- I have every headshot-related achievement in Halo 3 and ODST. Let's just say nothing wants to be anywhere near me without a shield, if I have any headshot weapon. Indeed, Jackals don't even want to be near me then; I consider myself off my game if I can't do the "shoot the hand through the gap in the shield then headshot when they flinch" maneuver in one try per Jackal.
But apparently people don't like the combo of plasma-pistol overcharge + automagnum headshot, they call it a "Noob combo"? Now I could see the trouble in Halo 2, in that you could just charge your pistol all day long and then zap a guy, but you'll burn it out in 3, so you have to learn timing.
I vote we rename the thing the New Mombasa Drill, since ODST has an achievement for using it (which I have)—"drill" because of the Mozambique Drill, which is where you shoot an attacker twice in center of mass then once in the head.
- It occurs to me that the plasma weapons in Halo are, basically, ball lightning combined with a railgun. It's stated right in the games (Kat's complaints about what they do to computers, for instance) that their primary damage is electrical, and their power is given in watts. I'd say they're among the most believable plasma weapons in anything (many hard SF afficionados discount plasma weaponry completely, there being a number of difficulties in using most forms of plasma as a projectile).
- So I'm not a fan of the anime and manga "Otogi Zoshi"; it has a ridiculous demythologizing, "13th Warrior" take on Japanese legends that annoys me. But also, the special features on one of the DVDs had a history professor from Tokyo University—Japan's Harvard—completely embarrassing himself about the samurai.
See, the guy said that the main way you died in warfare in the Heian age was being run down by horses—he apparently thinks samurai just rode their horses back and forth, crushing guys. It is to laugh. Actually, professor, the Heian military, like subsequent Japanese military, had sufficient infantry cohesion to stop a cavalry charge. Probably. Because they never faced cavalry charges—Japanese cavalry, like all Asian cavalry, was light, not heavy, and therefore didn't charge, but made multiple successive sweeps, since it was an archer-force, not a lancer-force. The principal way you died on a Heian battlefield was being shot; later, a Warring States era scholar estimated that about 70% of casualties were from arrows.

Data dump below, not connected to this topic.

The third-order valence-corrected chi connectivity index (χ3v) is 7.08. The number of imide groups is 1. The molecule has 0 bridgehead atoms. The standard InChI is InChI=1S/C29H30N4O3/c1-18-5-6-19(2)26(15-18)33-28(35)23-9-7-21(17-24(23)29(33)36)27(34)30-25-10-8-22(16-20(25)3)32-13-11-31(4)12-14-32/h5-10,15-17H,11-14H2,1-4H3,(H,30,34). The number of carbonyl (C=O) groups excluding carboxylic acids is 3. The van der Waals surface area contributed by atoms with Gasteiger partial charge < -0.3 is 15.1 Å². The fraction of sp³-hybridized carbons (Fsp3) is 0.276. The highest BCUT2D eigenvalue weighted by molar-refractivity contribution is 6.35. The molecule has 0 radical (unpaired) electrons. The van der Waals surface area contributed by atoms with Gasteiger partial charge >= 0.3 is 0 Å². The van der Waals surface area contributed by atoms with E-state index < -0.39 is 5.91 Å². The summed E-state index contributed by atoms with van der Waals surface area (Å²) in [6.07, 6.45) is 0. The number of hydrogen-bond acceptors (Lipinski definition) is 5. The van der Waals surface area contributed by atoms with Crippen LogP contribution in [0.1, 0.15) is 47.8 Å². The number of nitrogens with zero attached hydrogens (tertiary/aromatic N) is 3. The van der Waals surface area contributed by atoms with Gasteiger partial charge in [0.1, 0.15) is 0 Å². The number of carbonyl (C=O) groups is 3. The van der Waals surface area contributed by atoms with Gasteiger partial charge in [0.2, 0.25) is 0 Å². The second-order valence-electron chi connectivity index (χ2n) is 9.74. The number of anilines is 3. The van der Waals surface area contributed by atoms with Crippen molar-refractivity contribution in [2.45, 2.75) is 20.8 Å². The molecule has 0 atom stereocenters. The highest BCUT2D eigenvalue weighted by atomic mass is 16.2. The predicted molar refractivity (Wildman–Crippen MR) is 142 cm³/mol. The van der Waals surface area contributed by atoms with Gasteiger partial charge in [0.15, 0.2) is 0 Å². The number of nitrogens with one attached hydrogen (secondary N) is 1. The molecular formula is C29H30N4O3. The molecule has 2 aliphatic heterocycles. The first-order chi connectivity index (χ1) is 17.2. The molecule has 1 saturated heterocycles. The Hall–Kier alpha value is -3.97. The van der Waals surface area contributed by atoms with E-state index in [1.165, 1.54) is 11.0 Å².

After a few sweeps, of course, the samurai would dismount and duel each other—they were light cavalry that doubled as heavy mounted infantry.
We'll be charitable and just assume this guy didn't know any military historians.
- Speaking of cavalry, why do we call tanks cavalry? Plainly tanks are armored mobile artillery, and air forces are cavalry. I'd say fighters are light and bombers and attack craft are heavy, though of course the analogy's not perfect.
Similarly modern armies are basically "mounted" infantry (currently called "mobile"), though they have a lot more mounts than just horses. One seldom has to march hundreds of miles on foot in modern war; marching was the backbone of military training in previous eras.
- The other thing I enjoy doing in Halo, aside from headshots, is rocket launchers. I actually learned my amazing skills in Red Faction's multiplayer on the PS2—I'm the only person I've seen play that game who doesn't view the rocket launcher chiefly as a digging tool (for those who don't know, one of the game's major selling points was you could dig through the walls with the explosives).
But I learned to use the rocket launcher when my sister and I would play a deadly game of cat and also-cat in the multiplayer, waiting for her to get far closer than would usually be safe to use a rocket, then jump back and shoot her. The trick with rockets—something no AI opponent and 90% of human ones seem to catch on to—is that you don't aim for the opponent. You might miss or get dodged, and you might damage something behind them that you need (a major factor in Halo where your allies are actually helpful, as long as they're not driving). No, see, you aim at the ground between the opponent's feet. Splash damage will probably do them even if they start to dodge.
A few things I saw that didn't each warrant their own post.